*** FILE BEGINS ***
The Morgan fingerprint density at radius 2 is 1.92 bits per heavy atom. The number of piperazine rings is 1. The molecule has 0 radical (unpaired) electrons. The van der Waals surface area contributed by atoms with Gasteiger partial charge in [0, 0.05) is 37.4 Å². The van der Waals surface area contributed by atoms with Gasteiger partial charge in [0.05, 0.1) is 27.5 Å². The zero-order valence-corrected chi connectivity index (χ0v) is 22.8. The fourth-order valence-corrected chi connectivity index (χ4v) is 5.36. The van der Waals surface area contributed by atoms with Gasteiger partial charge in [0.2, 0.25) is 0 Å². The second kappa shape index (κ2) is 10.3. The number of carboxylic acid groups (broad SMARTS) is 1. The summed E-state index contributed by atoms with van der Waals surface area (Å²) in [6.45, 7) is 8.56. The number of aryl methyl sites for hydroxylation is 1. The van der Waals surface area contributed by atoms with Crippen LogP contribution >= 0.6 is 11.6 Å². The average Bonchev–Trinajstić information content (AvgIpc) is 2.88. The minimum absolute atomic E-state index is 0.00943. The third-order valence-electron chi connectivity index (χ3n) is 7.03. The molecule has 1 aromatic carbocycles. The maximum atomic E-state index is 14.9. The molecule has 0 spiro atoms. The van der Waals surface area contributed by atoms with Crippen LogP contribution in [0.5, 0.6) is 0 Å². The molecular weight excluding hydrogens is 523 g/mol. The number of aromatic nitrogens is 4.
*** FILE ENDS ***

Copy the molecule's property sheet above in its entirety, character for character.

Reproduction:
The Morgan fingerprint density at radius 2 is 1.92 bits per heavy atom. The number of piperazine rings is 1. The molecule has 0 radical (unpaired) electrons. The van der Waals surface area contributed by atoms with Gasteiger partial charge in [0, 0.05) is 37.4 Å². The van der Waals surface area contributed by atoms with Gasteiger partial charge in [0.05, 0.1) is 27.5 Å². The zero-order valence-corrected chi connectivity index (χ0v) is 22.8. The fourth-order valence-corrected chi connectivity index (χ4v) is 5.36. The van der Waals surface area contributed by atoms with Gasteiger partial charge in [0.2, 0.25) is 0 Å². The second kappa shape index (κ2) is 10.3. The number of carboxylic acid groups (broad SMARTS) is 1. The summed E-state index contributed by atoms with van der Waals surface area (Å²) in [6.45, 7) is 8.56. The number of aryl methyl sites for hydroxylation is 1. The van der Waals surface area contributed by atoms with Crippen LogP contribution >= 0.6 is 11.6 Å². The average Bonchev–Trinajstić information content (AvgIpc) is 2.88. The minimum absolute atomic E-state index is 0.00943. The third-order valence-electron chi connectivity index (χ3n) is 7.03. The molecule has 1 aromatic carbocycles. The maximum atomic E-state index is 14.9. The molecule has 0 spiro atoms. The van der Waals surface area contributed by atoms with Crippen LogP contribution in [0.5, 0.6) is 0 Å². The molecular weight excluding hydrogens is 523 g/mol. The number of aromatic nitrogens is 4.